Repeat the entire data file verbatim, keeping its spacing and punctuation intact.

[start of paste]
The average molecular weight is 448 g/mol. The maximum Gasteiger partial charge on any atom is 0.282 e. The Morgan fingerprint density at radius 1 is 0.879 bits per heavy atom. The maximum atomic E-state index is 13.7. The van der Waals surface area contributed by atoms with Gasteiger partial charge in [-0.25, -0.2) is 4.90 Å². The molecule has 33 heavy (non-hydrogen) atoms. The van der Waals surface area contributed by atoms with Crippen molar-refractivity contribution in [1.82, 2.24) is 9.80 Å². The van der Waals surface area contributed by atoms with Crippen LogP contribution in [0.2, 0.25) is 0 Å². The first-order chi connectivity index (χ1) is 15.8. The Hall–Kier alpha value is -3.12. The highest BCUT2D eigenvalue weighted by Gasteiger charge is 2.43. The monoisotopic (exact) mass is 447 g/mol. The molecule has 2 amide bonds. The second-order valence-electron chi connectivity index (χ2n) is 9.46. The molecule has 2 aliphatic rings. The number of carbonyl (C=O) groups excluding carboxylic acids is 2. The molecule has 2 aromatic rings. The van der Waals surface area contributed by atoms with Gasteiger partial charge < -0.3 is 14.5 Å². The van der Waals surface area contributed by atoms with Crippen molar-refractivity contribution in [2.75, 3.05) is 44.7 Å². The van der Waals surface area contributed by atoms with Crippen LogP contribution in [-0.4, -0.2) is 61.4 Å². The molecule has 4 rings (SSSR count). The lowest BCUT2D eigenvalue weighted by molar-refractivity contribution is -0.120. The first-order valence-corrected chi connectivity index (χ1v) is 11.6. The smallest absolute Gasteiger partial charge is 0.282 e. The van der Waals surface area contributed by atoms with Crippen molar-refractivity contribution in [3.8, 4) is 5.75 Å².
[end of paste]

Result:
The average molecular weight is 448 g/mol. The maximum Gasteiger partial charge on any atom is 0.282 e. The Morgan fingerprint density at radius 1 is 0.879 bits per heavy atom. The maximum atomic E-state index is 13.7. The van der Waals surface area contributed by atoms with Gasteiger partial charge in [-0.25, -0.2) is 4.90 Å². The molecule has 33 heavy (non-hydrogen) atoms. The van der Waals surface area contributed by atoms with Crippen molar-refractivity contribution in [1.82, 2.24) is 9.80 Å². The van der Waals surface area contributed by atoms with Crippen LogP contribution in [0.2, 0.25) is 0 Å². The first-order chi connectivity index (χ1) is 15.8. The Hall–Kier alpha value is -3.12. The highest BCUT2D eigenvalue weighted by Gasteiger charge is 2.43. The monoisotopic (exact) mass is 447 g/mol. The molecule has 2 amide bonds. The second-order valence-electron chi connectivity index (χ2n) is 9.46. The molecule has 2 aliphatic rings. The number of carbonyl (C=O) groups excluding carboxylic acids is 2. The molecule has 2 aromatic rings. The van der Waals surface area contributed by atoms with Gasteiger partial charge < -0.3 is 14.5 Å². The van der Waals surface area contributed by atoms with Crippen molar-refractivity contribution in [2.75, 3.05) is 44.7 Å². The van der Waals surface area contributed by atoms with Crippen LogP contribution in [-0.4, -0.2) is 61.4 Å². The molecule has 4 rings (SSSR count). The lowest BCUT2D eigenvalue weighted by molar-refractivity contribution is -0.120. The first-order valence-corrected chi connectivity index (χ1v) is 11.6. The smallest absolute Gasteiger partial charge is 0.282 e. The van der Waals surface area contributed by atoms with Crippen molar-refractivity contribution in [3.8, 4) is 5.75 Å².